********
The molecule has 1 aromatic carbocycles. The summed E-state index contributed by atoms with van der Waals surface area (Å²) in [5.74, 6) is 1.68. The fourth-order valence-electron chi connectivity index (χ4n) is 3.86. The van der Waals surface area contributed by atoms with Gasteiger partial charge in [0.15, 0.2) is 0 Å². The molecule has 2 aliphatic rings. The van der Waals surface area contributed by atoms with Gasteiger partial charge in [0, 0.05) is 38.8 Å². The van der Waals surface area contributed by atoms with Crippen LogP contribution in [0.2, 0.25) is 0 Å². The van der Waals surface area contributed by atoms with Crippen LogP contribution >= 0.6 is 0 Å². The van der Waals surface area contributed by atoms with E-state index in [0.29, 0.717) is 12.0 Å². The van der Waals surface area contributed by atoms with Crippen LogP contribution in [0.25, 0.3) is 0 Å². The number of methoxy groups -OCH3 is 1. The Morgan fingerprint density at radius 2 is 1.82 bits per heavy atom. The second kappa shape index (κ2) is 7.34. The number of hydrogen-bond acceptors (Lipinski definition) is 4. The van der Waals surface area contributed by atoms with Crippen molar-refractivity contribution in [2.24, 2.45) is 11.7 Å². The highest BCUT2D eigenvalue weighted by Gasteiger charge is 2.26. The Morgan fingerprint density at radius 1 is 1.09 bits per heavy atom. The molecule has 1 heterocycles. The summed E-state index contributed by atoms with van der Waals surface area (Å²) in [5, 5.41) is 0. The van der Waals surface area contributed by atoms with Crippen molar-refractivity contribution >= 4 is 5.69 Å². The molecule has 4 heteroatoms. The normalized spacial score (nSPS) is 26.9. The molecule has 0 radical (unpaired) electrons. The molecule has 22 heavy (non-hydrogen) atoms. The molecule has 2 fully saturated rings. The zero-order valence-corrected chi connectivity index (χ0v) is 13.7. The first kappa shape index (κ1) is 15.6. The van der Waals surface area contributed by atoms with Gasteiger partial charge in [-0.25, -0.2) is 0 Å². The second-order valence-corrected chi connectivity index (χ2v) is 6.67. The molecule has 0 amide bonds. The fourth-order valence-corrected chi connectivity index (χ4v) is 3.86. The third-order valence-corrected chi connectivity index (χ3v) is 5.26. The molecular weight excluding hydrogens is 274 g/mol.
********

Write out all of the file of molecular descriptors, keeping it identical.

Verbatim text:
The molecule has 1 aromatic carbocycles. The summed E-state index contributed by atoms with van der Waals surface area (Å²) in [5.74, 6) is 1.68. The fourth-order valence-electron chi connectivity index (χ4n) is 3.86. The van der Waals surface area contributed by atoms with Gasteiger partial charge in [0.15, 0.2) is 0 Å². The molecule has 2 aliphatic rings. The van der Waals surface area contributed by atoms with Gasteiger partial charge in [0, 0.05) is 38.8 Å². The van der Waals surface area contributed by atoms with Crippen LogP contribution in [0.2, 0.25) is 0 Å². The van der Waals surface area contributed by atoms with Crippen LogP contribution >= 0.6 is 0 Å². The van der Waals surface area contributed by atoms with E-state index in [0.29, 0.717) is 12.0 Å². The van der Waals surface area contributed by atoms with Crippen LogP contribution in [0.25, 0.3) is 0 Å². The number of methoxy groups -OCH3 is 1. The Morgan fingerprint density at radius 2 is 1.82 bits per heavy atom. The second kappa shape index (κ2) is 7.34. The number of hydrogen-bond acceptors (Lipinski definition) is 4. The van der Waals surface area contributed by atoms with Crippen molar-refractivity contribution in [2.24, 2.45) is 11.7 Å². The highest BCUT2D eigenvalue weighted by Gasteiger charge is 2.26. The Morgan fingerprint density at radius 1 is 1.09 bits per heavy atom. The molecule has 1 heterocycles. The summed E-state index contributed by atoms with van der Waals surface area (Å²) in [5, 5.41) is 0. The van der Waals surface area contributed by atoms with Crippen molar-refractivity contribution >= 4 is 5.69 Å². The molecule has 4 heteroatoms. The normalized spacial score (nSPS) is 26.9. The molecule has 0 radical (unpaired) electrons. The molecule has 22 heavy (non-hydrogen) atoms. The molecule has 2 fully saturated rings. The zero-order valence-corrected chi connectivity index (χ0v) is 13.7. The first kappa shape index (κ1) is 15.6. The van der Waals surface area contributed by atoms with Gasteiger partial charge in [-0.25, -0.2) is 0 Å². The second-order valence-corrected chi connectivity index (χ2v) is 6.67. The molecule has 0 amide bonds. The fourth-order valence-corrected chi connectivity index (χ4v) is 3.86. The third-order valence-corrected chi connectivity index (χ3v) is 5.26. The molecular weight excluding hydrogens is 274 g/mol.